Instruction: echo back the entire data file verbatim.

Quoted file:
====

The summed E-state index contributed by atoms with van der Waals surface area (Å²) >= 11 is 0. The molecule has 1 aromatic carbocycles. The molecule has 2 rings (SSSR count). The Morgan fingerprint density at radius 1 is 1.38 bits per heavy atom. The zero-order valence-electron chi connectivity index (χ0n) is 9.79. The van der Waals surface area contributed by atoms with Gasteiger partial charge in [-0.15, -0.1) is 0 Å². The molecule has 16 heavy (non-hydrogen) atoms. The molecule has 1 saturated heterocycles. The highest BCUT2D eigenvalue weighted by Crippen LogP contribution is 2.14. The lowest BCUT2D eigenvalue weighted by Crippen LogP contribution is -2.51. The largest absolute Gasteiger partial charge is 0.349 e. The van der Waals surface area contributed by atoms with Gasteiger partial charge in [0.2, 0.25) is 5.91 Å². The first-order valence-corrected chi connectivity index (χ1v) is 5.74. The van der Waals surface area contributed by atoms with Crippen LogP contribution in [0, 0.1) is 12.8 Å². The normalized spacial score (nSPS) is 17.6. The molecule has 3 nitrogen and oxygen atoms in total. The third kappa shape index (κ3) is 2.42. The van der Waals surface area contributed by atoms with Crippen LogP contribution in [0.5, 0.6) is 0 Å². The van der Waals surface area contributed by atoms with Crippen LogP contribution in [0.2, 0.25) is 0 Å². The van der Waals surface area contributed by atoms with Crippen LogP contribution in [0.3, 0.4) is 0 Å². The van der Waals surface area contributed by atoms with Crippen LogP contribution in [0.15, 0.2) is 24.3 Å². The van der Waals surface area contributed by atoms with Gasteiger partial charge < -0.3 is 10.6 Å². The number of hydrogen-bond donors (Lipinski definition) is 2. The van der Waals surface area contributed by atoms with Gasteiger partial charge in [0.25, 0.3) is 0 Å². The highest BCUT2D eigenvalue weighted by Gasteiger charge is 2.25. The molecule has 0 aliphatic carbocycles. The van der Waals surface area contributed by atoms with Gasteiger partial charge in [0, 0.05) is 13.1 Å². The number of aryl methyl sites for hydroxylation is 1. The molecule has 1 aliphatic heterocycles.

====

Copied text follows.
The summed E-state index contributed by atoms with van der Waals surface area (Å²) >= 11 is 0. The molecule has 1 aromatic carbocycles. The molecule has 2 rings (SSSR count). The Morgan fingerprint density at radius 1 is 1.38 bits per heavy atom. The zero-order valence-electron chi connectivity index (χ0n) is 9.79. The van der Waals surface area contributed by atoms with Gasteiger partial charge in [-0.15, -0.1) is 0 Å². The molecule has 16 heavy (non-hydrogen) atoms. The molecule has 1 saturated heterocycles. The highest BCUT2D eigenvalue weighted by Crippen LogP contribution is 2.14. The lowest BCUT2D eigenvalue weighted by Crippen LogP contribution is -2.51. The largest absolute Gasteiger partial charge is 0.349 e. The van der Waals surface area contributed by atoms with Gasteiger partial charge in [0.2, 0.25) is 5.91 Å². The first-order valence-corrected chi connectivity index (χ1v) is 5.74. The van der Waals surface area contributed by atoms with Crippen LogP contribution in [0, 0.1) is 12.8 Å². The normalized spacial score (nSPS) is 17.6. The molecule has 3 nitrogen and oxygen atoms in total. The third kappa shape index (κ3) is 2.42. The van der Waals surface area contributed by atoms with Crippen LogP contribution in [0.5, 0.6) is 0 Å². The van der Waals surface area contributed by atoms with Crippen LogP contribution in [0.2, 0.25) is 0 Å². The van der Waals surface area contributed by atoms with Crippen LogP contribution in [0.3, 0.4) is 0 Å². The van der Waals surface area contributed by atoms with Crippen LogP contribution in [0.15, 0.2) is 24.3 Å². The van der Waals surface area contributed by atoms with Gasteiger partial charge < -0.3 is 10.6 Å². The number of hydrogen-bond donors (Lipinski definition) is 2. The van der Waals surface area contributed by atoms with Gasteiger partial charge in [0.25, 0.3) is 0 Å². The highest BCUT2D eigenvalue weighted by Gasteiger charge is 2.25. The molecule has 0 aliphatic carbocycles. The van der Waals surface area contributed by atoms with Gasteiger partial charge in [0, 0.05) is 13.1 Å². The number of aryl methyl sites for hydroxylation is 1. The molecule has 1 aliphatic heterocycles.